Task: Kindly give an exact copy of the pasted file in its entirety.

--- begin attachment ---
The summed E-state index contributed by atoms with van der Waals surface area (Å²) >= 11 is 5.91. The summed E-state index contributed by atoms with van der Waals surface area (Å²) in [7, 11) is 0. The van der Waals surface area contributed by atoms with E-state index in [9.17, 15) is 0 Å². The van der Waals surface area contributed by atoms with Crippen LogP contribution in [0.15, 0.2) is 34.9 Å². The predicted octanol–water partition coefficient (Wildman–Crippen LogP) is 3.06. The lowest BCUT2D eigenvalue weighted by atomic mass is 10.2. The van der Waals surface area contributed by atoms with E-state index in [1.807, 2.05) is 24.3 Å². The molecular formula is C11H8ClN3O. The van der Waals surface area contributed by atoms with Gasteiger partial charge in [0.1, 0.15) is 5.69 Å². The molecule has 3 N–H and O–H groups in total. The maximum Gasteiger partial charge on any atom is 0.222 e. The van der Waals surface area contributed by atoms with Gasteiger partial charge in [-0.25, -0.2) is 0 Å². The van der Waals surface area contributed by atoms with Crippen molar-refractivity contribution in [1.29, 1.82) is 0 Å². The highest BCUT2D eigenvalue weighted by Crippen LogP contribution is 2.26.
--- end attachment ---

The summed E-state index contributed by atoms with van der Waals surface area (Å²) >= 11 is 5.91. The summed E-state index contributed by atoms with van der Waals surface area (Å²) in [7, 11) is 0. The van der Waals surface area contributed by atoms with E-state index in [9.17, 15) is 0 Å². The van der Waals surface area contributed by atoms with Crippen LogP contribution in [0.15, 0.2) is 34.9 Å². The predicted octanol–water partition coefficient (Wildman–Crippen LogP) is 3.06. The lowest BCUT2D eigenvalue weighted by atomic mass is 10.2. The van der Waals surface area contributed by atoms with E-state index in [1.807, 2.05) is 24.3 Å². The molecular formula is C11H8ClN3O. The van der Waals surface area contributed by atoms with Gasteiger partial charge in [0.1, 0.15) is 5.69 Å². The molecule has 3 N–H and O–H groups in total. The maximum Gasteiger partial charge on any atom is 0.222 e. The van der Waals surface area contributed by atoms with Gasteiger partial charge in [-0.25, -0.2) is 0 Å². The van der Waals surface area contributed by atoms with Crippen molar-refractivity contribution in [1.29, 1.82) is 0 Å². The highest BCUT2D eigenvalue weighted by Crippen LogP contribution is 2.26.